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MasterCard CEO warns rivals to play fair in digital wallet wars

Stuart Lauchlan Profile picture for user slauchlan March 16, 2016
Don't play games with me on my rails! A shot across the bow from a tough-talking Ajay Banga, CEO of Mastercard as the digital wallet wars heat up.

Ajay Banga

I'm not in the business of trying to sign up individual consumers one by one, I'm not a B2C company, I'm a B2B2C company and don't want to change that.

It’s a strongly worded statement of intent from MasterCard CEO Ajay Banga, but one which perhaps reflects the increasingly competitive nature of the payments market as it shifts from physical to digital.

With challenges coming from the likes of Apple and Google, as well as the ‘co-opetition’ with the likes of PayPal, it’s a turbulent time for MasterCard and other physical card providers. This in itself goes some way to explaining Banga’s need to create clear differentiators for the firm’s own MasterPass digital offering. He states:

MasterPass for me is not just a wallet and I actually want to make that crystal clear. I'm not in the wallet business other than to create a private-labeled, brand-agnostic open wallet which is available through open API to any bank or any merchant that wants to use it. Think of it like an iOS upgrade, so that every time the iOS upgrade comes through your iPhone, you kind of click, you press things and you’ve got a new upgrade on your phone.

I want you to be able to do that in the wallet business if you use my wallet. I'll be investing in putting in all kinds of features into it. What are those? Safety and security features, omni-channel features, meaning not just browser but also in-store and in-app, third-party features like real time alerts, account balance checking, reward and voucher integration into the wallet, expense management efforts into the wallet, pushing out offers with price subsidies, all of that.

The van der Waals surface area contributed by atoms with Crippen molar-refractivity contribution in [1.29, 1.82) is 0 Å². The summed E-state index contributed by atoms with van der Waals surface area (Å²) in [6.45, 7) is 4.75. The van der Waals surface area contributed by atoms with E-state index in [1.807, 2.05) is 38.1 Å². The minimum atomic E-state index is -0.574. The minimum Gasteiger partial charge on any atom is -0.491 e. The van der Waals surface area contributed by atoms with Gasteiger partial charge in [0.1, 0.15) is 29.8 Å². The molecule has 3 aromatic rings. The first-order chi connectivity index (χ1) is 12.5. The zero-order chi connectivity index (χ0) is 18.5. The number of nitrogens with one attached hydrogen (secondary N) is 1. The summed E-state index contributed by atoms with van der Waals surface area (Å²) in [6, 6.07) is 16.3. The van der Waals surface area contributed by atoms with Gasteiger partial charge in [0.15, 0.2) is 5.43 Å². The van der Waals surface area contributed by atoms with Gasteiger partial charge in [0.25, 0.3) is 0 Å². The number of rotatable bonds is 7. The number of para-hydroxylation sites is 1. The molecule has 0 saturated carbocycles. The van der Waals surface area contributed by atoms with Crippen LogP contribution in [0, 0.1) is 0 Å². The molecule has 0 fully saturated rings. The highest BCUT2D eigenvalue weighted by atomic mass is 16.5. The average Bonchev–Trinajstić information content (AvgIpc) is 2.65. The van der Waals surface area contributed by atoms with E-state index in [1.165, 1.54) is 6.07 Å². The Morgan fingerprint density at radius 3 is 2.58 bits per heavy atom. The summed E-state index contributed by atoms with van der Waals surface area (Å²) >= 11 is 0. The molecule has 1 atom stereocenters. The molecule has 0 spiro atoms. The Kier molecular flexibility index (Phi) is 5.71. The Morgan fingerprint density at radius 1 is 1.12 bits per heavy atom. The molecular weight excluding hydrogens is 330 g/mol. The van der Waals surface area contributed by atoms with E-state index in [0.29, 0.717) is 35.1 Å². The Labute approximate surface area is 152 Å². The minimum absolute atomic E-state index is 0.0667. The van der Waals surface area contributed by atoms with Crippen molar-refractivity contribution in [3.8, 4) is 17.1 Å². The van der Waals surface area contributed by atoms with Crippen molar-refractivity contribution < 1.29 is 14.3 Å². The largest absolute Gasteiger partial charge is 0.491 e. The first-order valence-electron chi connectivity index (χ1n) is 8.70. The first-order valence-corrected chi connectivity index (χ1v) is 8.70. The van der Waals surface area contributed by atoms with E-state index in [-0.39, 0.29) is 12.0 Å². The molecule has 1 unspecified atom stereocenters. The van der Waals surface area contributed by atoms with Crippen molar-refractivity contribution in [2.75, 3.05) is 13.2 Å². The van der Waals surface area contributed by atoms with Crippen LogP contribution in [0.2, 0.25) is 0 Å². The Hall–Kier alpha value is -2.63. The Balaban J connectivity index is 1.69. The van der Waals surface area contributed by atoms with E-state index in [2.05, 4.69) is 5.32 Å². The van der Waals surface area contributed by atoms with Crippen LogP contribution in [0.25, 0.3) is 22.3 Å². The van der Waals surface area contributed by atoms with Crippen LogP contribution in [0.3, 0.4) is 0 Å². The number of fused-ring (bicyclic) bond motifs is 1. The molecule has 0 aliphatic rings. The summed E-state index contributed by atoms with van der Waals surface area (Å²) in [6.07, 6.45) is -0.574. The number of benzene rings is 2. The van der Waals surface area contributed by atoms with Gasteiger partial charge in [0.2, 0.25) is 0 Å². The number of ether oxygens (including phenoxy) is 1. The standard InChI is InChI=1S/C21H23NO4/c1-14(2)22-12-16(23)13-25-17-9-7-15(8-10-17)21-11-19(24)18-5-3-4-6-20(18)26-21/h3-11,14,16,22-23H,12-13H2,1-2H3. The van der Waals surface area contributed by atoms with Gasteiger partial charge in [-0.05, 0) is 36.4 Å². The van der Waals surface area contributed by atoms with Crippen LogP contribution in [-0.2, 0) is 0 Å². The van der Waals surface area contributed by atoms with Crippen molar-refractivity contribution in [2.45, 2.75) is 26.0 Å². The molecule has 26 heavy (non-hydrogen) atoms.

So if you as an institutional bank were to use our wallet, as a number of banks are beginning to do, when I do an upgrade, because I'm investing in it continuously, you will just get the new feature in there with it. You can choose to launch it for your consumer or not. You can choose to add a feature for yourself over-and-beyond what I'm building or not, but you will get a suite of iOS upgrades equivalent or Microsoft upgrades.

MasterPass is therefore not just a wallet, it's all these things. It's the safety and security platform, it's the acceptance market in the digital world.